Five-time Grand-Slam winner, 32-year-old Russian female tennis player Maria Sharapova announced her retirement from tennis on Wednesday.
"I'm new to this, so please forgive me. Tennis – I'm saying goodbye," wrote Sharapova in an essay for Vanity Fair and Vogue.
Having started her career at 17, Sharapova has won a total of 32 titles in her career. With five Grand Slam singles championships – Wimbledon (2004), U.S. Open (2006), Australian Open (2008) and French Open (2012, 2014) – under her name, Sharapova ranked World No. 1 for five times and in total 21 weeks.
By contrast, her current ranking is No. 373.
In 2016, Sharapova failed a drug test from the Australian Open. She received a 15-month ban as punishment. The ban, plus the decade-old shoulder problem led to a disastrous decline of her from and career. Last season, Sharapova played 15 matches with an 8-7 record.
The past Australian Open became the last contest she attended. In the first round, Sharapova was defeated by Donna Vekic 2-0. When asked if that will be her last match, the Russian repeated "I don't know." In less than one month, she made the move.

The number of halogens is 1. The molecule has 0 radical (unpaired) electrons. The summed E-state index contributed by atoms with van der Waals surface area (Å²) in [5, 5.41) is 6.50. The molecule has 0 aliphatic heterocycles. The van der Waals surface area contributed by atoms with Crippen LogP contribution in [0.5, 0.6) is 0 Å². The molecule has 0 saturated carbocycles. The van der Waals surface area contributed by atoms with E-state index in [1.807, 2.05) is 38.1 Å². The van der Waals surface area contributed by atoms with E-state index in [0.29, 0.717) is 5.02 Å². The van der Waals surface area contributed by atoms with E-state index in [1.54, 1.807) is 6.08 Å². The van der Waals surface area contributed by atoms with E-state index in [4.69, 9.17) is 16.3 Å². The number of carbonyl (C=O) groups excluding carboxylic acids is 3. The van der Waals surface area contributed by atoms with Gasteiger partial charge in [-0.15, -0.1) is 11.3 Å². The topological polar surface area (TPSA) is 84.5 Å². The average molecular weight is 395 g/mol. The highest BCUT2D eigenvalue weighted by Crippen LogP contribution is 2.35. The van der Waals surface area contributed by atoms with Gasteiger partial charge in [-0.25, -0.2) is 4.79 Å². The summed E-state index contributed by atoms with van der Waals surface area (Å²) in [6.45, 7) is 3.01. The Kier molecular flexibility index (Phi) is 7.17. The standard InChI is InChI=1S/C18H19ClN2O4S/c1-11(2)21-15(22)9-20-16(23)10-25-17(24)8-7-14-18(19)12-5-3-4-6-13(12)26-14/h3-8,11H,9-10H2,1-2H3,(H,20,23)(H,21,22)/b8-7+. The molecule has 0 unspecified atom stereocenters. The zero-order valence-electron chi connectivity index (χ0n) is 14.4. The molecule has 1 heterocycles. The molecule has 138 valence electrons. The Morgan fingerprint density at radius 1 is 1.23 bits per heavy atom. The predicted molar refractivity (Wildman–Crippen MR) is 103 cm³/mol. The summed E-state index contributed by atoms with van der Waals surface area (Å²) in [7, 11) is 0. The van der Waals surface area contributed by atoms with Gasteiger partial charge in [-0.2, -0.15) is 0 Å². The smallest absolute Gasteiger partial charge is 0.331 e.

"In giving my life to tennis, tennis gave me a life. I'll miss it everyday. I'll miss the training and my daily routine: Waking up at dawn, lacing my left shoe before my right, and closing the court's gate before I hit my first ball of the day. I'll miss my team, my coaches. I'll miss the moments sitting with my father on the practice court bench. The handshakes – win or lose – and the athletes, whether they knew it or not, who pushed me to be my best," wrote Sharapova in Vanity Fair.
Outside the tennis court, Sharapova is also into business. In 2012, she created her own candy brand "Sugarpova" which is sold in 22 countries and regions all over the world. In 2016, she attended a summer program at Harvard Business School. Moreover, for years, Sharapova has been a favorite of many fashion magazines.
"Tennis showed me the world-and it showed me what I was made of. It's how I tested myself and how I measured my growth. And so in whatever I might choose for my next chapter, my next mountain, I'll still be pushing. I'll still be climbing. I'll still be growing."